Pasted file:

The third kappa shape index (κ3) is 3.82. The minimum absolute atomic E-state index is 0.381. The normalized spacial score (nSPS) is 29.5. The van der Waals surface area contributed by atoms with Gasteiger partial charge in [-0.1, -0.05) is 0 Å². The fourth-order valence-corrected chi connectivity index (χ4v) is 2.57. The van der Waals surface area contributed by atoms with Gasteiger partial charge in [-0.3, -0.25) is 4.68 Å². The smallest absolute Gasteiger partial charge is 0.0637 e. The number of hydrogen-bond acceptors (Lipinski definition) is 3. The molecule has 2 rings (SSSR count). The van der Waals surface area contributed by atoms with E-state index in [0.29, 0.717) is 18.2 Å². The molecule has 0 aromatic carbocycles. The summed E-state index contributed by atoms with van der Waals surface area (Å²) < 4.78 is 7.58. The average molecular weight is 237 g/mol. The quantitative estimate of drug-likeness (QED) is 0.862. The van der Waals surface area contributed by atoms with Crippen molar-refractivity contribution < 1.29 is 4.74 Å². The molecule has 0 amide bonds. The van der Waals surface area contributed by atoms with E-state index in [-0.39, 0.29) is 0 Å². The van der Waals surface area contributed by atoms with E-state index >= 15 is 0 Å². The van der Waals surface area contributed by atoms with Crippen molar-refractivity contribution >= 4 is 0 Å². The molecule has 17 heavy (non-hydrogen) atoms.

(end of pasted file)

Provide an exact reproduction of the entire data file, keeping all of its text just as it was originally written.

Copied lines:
The third kappa shape index (κ3) is 3.82. The minimum absolute atomic E-state index is 0.381. The normalized spacial score (nSPS) is 29.5. The van der Waals surface area contributed by atoms with Gasteiger partial charge in [-0.1, -0.05) is 0 Å². The fourth-order valence-corrected chi connectivity index (χ4v) is 2.57. The van der Waals surface area contributed by atoms with Gasteiger partial charge in [-0.3, -0.25) is 4.68 Å². The smallest absolute Gasteiger partial charge is 0.0637 e. The number of hydrogen-bond acceptors (Lipinski definition) is 3. The molecule has 2 rings (SSSR count). The van der Waals surface area contributed by atoms with E-state index in [0.29, 0.717) is 18.2 Å². The molecule has 0 aromatic carbocycles. The summed E-state index contributed by atoms with van der Waals surface area (Å²) < 4.78 is 7.58. The average molecular weight is 237 g/mol. The quantitative estimate of drug-likeness (QED) is 0.862. The van der Waals surface area contributed by atoms with Crippen molar-refractivity contribution < 1.29 is 4.74 Å². The molecule has 0 amide bonds. The van der Waals surface area contributed by atoms with E-state index in [-0.39, 0.29) is 0 Å². The van der Waals surface area contributed by atoms with E-state index >= 15 is 0 Å². The van der Waals surface area contributed by atoms with Crippen molar-refractivity contribution >= 4 is 0 Å². The molecule has 17 heavy (non-hydrogen) atoms.